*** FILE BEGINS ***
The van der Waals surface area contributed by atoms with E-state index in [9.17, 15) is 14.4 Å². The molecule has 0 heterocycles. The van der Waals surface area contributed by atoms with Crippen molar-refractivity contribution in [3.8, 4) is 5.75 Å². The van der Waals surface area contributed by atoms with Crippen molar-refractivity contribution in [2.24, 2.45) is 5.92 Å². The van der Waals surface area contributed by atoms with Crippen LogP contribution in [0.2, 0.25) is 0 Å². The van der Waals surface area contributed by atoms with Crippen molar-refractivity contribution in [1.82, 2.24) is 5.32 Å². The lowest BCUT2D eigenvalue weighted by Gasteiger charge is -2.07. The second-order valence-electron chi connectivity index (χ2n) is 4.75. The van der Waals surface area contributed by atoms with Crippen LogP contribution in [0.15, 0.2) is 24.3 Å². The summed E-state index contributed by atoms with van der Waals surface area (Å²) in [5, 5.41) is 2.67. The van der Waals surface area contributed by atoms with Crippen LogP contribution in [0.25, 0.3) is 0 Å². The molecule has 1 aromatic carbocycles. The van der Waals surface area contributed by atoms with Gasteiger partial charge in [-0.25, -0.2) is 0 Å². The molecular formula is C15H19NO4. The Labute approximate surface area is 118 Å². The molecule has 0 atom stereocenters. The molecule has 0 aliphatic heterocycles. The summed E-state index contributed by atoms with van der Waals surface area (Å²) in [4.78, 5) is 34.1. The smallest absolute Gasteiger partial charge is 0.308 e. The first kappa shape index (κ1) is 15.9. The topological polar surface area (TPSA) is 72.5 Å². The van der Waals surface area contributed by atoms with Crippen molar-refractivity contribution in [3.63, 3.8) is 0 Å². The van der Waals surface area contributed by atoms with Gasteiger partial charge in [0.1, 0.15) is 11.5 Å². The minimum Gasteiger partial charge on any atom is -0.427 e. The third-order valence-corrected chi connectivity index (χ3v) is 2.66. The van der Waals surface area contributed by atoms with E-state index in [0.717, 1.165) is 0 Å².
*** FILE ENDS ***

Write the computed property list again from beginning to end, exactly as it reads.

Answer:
The van der Waals surface area contributed by atoms with E-state index in [9.17, 15) is 14.4 Å². The molecule has 0 heterocycles. The van der Waals surface area contributed by atoms with Crippen molar-refractivity contribution in [3.8, 4) is 5.75 Å². The van der Waals surface area contributed by atoms with Crippen molar-refractivity contribution in [2.24, 2.45) is 5.92 Å². The van der Waals surface area contributed by atoms with Crippen LogP contribution in [0.2, 0.25) is 0 Å². The van der Waals surface area contributed by atoms with Crippen molar-refractivity contribution in [1.82, 2.24) is 5.32 Å². The lowest BCUT2D eigenvalue weighted by Gasteiger charge is -2.07. The second-order valence-electron chi connectivity index (χ2n) is 4.75. The van der Waals surface area contributed by atoms with Crippen LogP contribution in [0.15, 0.2) is 24.3 Å². The summed E-state index contributed by atoms with van der Waals surface area (Å²) in [5, 5.41) is 2.67. The van der Waals surface area contributed by atoms with Crippen LogP contribution in [0.25, 0.3) is 0 Å². The molecule has 1 aromatic carbocycles. The van der Waals surface area contributed by atoms with Gasteiger partial charge in [-0.25, -0.2) is 0 Å². The molecular formula is C15H19NO4. The Labute approximate surface area is 118 Å². The molecule has 0 atom stereocenters. The molecule has 0 aliphatic heterocycles. The summed E-state index contributed by atoms with van der Waals surface area (Å²) in [4.78, 5) is 34.1. The smallest absolute Gasteiger partial charge is 0.308 e. The first kappa shape index (κ1) is 15.9. The topological polar surface area (TPSA) is 72.5 Å². The van der Waals surface area contributed by atoms with Crippen molar-refractivity contribution in [3.63, 3.8) is 0 Å². The van der Waals surface area contributed by atoms with Gasteiger partial charge in [0.1, 0.15) is 11.5 Å². The minimum Gasteiger partial charge on any atom is -0.427 e. The third-order valence-corrected chi connectivity index (χ3v) is 2.66. The van der Waals surface area contributed by atoms with E-state index in [0.717, 1.165) is 0 Å².